Vol 46 No 1 March 2016



Title Author Topic Page
Our Cover - The Lost Sheep - Mercy 1, 16
Pope Francis - Washing Feet on Holy Thursday - Easter and Lent 2
Editor: Washing Feet Elich, Tom Easter and Lent 2-3
Christ in You Our Hope of Glory Coleridge, Mark Eucharist / Mass 4-5
Sacrament of Penance - Jesus Christ is the face of the Father's mercy Borg, Robert Penance 5-6
The Order of Confirmation - A selective exploration of a new liturgical book Smyth, Jeanette Confirmation 7-9
Flame of Faith - Sacramental Preparation 9
The Holy Door - Architecture and Environment 9
Dr Ralph Morton - In Memoriam 10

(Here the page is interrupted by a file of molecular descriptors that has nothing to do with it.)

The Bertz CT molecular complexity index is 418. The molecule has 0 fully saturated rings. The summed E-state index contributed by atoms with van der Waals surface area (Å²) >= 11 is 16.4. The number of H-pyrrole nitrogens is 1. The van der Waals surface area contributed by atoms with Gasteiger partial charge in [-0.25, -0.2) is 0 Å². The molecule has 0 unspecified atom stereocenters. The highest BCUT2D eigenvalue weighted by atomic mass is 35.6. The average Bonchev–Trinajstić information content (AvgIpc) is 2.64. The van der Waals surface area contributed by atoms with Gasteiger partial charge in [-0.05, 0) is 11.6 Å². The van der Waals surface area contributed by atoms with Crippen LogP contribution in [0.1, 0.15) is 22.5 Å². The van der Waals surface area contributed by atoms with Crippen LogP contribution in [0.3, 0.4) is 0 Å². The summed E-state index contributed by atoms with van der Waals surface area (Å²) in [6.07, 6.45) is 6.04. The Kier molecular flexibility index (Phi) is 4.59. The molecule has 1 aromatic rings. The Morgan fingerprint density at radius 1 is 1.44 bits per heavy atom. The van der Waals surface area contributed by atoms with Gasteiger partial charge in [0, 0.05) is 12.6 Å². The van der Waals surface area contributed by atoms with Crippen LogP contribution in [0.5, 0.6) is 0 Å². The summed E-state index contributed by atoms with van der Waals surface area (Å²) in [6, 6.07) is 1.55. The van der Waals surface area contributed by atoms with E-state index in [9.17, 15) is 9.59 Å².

Catherine 'Kate' Dooley OP - In Memoriam 10
Clare Tobin RSJ - In Memoriam 10
Pat Fahey OSA - In Memoriam 10
Andrew Sibley and Ray Crooke - In Memoriam 10
Rev Dr Pat Negri SSS - In Memoriam 11
Weekday Liturgy - Eucharist / Mass 11
Date of Easter - Easter and Lent 11
Solidarity with the Poor - Liturgical Inculturation 12
Cautious Bishops - People 12
Ireland: Easter Rising of 1916 - Liturgical Inculturation 12
Circumcision - Calendar 12
Born in a Stable - Special Celebrations 13
Is God a Dentist? - Texts – Liturgical 13
To the Editor: Eastern Catholic Churches Younan, Waleed Liturgy - Other Churches/Religions 13
Five Websites for the Jubilee of Mercy Harrington, Elizabeth Technology 14
Books: Mystagogy of the Eucharist - A Resource for Faith Formation by Gilbert Ostdiek Thomas, Sue Eucharist / Mass 15



Elich, Tom

Do you understand what I have done to you? Do we understand what we do in the ritual action of the washing of the feet?